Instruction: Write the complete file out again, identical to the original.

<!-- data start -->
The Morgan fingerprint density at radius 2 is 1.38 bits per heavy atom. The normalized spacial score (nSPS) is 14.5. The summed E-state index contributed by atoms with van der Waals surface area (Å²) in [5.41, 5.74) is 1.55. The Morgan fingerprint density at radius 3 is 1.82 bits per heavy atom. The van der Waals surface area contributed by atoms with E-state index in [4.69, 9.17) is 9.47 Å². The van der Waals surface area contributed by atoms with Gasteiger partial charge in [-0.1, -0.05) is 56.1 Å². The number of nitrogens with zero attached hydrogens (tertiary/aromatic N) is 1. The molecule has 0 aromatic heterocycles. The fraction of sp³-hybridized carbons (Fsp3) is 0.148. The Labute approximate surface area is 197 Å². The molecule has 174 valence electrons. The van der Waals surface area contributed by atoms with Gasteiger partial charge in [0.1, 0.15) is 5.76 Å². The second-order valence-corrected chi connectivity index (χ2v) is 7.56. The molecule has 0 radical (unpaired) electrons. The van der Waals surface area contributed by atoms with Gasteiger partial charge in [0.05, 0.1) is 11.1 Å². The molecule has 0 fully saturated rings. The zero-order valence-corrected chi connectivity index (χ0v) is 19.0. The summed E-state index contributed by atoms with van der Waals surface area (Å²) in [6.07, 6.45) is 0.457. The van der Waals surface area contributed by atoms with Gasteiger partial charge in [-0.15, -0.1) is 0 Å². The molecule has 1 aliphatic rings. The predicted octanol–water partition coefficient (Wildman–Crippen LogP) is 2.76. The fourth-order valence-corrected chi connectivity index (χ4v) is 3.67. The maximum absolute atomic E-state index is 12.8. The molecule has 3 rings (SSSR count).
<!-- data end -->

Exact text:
The Morgan fingerprint density at radius 2 is 1.38 bits per heavy atom. The normalized spacial score (nSPS) is 14.5. The summed E-state index contributed by atoms with van der Waals surface area (Å²) in [5.41, 5.74) is 1.55. The Morgan fingerprint density at radius 3 is 1.82 bits per heavy atom. The van der Waals surface area contributed by atoms with E-state index in [4.69, 9.17) is 9.47 Å². The van der Waals surface area contributed by atoms with Gasteiger partial charge in [-0.1, -0.05) is 56.1 Å². The number of nitrogens with zero attached hydrogens (tertiary/aromatic N) is 1. The molecule has 0 aromatic heterocycles. The fraction of sp³-hybridized carbons (Fsp3) is 0.148. The Labute approximate surface area is 197 Å². The molecule has 174 valence electrons. The van der Waals surface area contributed by atoms with Gasteiger partial charge in [0.1, 0.15) is 5.76 Å². The second-order valence-corrected chi connectivity index (χ2v) is 7.56. The molecule has 0 radical (unpaired) electrons. The van der Waals surface area contributed by atoms with Gasteiger partial charge in [0.05, 0.1) is 11.1 Å². The molecule has 0 fully saturated rings. The zero-order valence-corrected chi connectivity index (χ0v) is 19.0. The summed E-state index contributed by atoms with van der Waals surface area (Å²) in [6.07, 6.45) is 0.457. The van der Waals surface area contributed by atoms with Gasteiger partial charge in [-0.15, -0.1) is 0 Å². The molecule has 1 aliphatic rings. The predicted octanol–water partition coefficient (Wildman–Crippen LogP) is 2.76. The fourth-order valence-corrected chi connectivity index (χ4v) is 3.67. The maximum absolute atomic E-state index is 12.8. The molecule has 3 rings (SSSR count).